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San Francisco, California

By William J. Hurley

September brought the warm air. The wharf was festooned brightly with eager tourists clawing through its innards seeking travel guide dreams of sourdough bread and supervised shark petting. A haphazard din borne of the mouths of restaurateurs hocking the sale of fresh crabs and their open bars laid a drum roll behind the potpourri of coin gathering bongo bangers, excited patrons in open air coffee shops and restaurants and the anxious
horn of the Alcatraz ferry.

The Golden Gate bridge loomed to the distant left, surveying it's city until a thick fog, stewing across the bay, grew steam and rolled over its red arches, creeping toward the wharf with the undaunted diligence of the mountain range that once stood in its path. A consistent, clean Pacific breeze washed the fog to wisps of cloudy residue. On the clearest days the bridge could be seen.

Across the bridge to the north and immediately sloping up through carved hills we drove to an overhang of Mount Tamalpias. Families and fascinated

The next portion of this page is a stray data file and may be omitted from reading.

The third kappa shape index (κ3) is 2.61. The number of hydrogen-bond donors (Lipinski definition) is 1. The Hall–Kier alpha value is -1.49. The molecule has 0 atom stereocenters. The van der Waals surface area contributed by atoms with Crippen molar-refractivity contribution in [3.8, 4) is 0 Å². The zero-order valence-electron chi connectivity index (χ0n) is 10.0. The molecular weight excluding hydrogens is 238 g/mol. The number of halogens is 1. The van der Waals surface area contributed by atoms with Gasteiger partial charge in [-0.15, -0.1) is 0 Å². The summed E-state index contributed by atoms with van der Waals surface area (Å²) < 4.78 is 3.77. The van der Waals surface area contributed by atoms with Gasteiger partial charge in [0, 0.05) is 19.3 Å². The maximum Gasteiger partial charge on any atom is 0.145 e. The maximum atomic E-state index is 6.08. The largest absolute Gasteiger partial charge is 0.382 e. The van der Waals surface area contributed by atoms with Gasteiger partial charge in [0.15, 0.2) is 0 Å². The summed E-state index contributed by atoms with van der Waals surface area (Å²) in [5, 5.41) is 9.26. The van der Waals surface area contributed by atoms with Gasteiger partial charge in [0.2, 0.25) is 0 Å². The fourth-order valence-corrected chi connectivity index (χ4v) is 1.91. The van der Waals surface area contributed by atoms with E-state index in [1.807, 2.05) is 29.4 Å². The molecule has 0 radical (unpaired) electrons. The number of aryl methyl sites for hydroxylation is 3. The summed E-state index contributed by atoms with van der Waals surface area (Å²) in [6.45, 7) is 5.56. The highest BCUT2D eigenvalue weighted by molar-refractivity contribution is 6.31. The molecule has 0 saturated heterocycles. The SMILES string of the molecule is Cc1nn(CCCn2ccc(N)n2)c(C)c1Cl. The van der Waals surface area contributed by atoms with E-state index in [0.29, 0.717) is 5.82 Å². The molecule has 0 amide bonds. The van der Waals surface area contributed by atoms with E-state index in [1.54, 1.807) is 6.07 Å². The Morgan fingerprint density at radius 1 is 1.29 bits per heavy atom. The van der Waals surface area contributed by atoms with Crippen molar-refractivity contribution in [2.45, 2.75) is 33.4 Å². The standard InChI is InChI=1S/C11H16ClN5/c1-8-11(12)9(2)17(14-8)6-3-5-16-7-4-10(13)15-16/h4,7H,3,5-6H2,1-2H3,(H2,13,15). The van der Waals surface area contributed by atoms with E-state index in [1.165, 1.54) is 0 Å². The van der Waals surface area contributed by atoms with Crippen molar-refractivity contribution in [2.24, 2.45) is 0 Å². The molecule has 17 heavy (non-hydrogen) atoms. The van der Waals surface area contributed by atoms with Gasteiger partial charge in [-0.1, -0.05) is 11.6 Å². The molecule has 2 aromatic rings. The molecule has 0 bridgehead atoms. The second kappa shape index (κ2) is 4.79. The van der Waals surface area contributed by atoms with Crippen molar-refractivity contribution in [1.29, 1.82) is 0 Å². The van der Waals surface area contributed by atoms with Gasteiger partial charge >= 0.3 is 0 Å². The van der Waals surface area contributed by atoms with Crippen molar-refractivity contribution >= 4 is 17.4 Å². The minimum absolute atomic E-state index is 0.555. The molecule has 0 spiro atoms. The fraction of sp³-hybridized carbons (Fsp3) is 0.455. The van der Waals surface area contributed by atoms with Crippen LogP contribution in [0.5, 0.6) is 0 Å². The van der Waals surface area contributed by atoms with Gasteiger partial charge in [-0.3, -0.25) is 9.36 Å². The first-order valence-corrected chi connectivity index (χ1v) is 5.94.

young couples parked before the projection and walked through the mountain to the bridge just before us. In the bay below the bridge passed small
sailboats and cloaking the sudden splendor was the spontaneity of San Francisco itself, rising and dropping off randomly and often to give its residents several breathtaking views. From Mount Tamalpias, we realized, the view was fine the other way as well.

We drove back down through the carved hills to the highway going north and exited at Sausalito. At the edge of town the main street was choked with
souvenir shops and ice cream stores, resonating of Harwichport and Chatham on Cape Cod. The bay was brilliant in the drizzling sun, splashing warm over clutters of bobbing houseboats before the mouth. Bucolic houses raced down a mountain perched above the center of town toward the bay. We drove through a road weaving amongst the houses and burned with a fascination that could have been jealousy.

Back at the wharf we bought tickets amongst the growing human melting pot for the ferry ride to Alcatraz. The sea colored breeze and brooding fog, now gathering over the bay, were refreshing. On a distant platform playful seals barked and hovering gulls cawed from above the wharf and then above us on the ferry platform. Alcatraz was a short ride.

We walked up through the rock and inspected where the criminals once dwelled. It was dark when we reached the top and in the distance the bright
lights of the red bridge stood proud over the blackened bay. The city was alive with sporadic lights, spiraling through awkwardly handsome dimensions.
At night the mission district defied the notion of California floozy cool. We waded through twenty-something bars flowing with the cheerful chatter of contented people in a gorgeous city.


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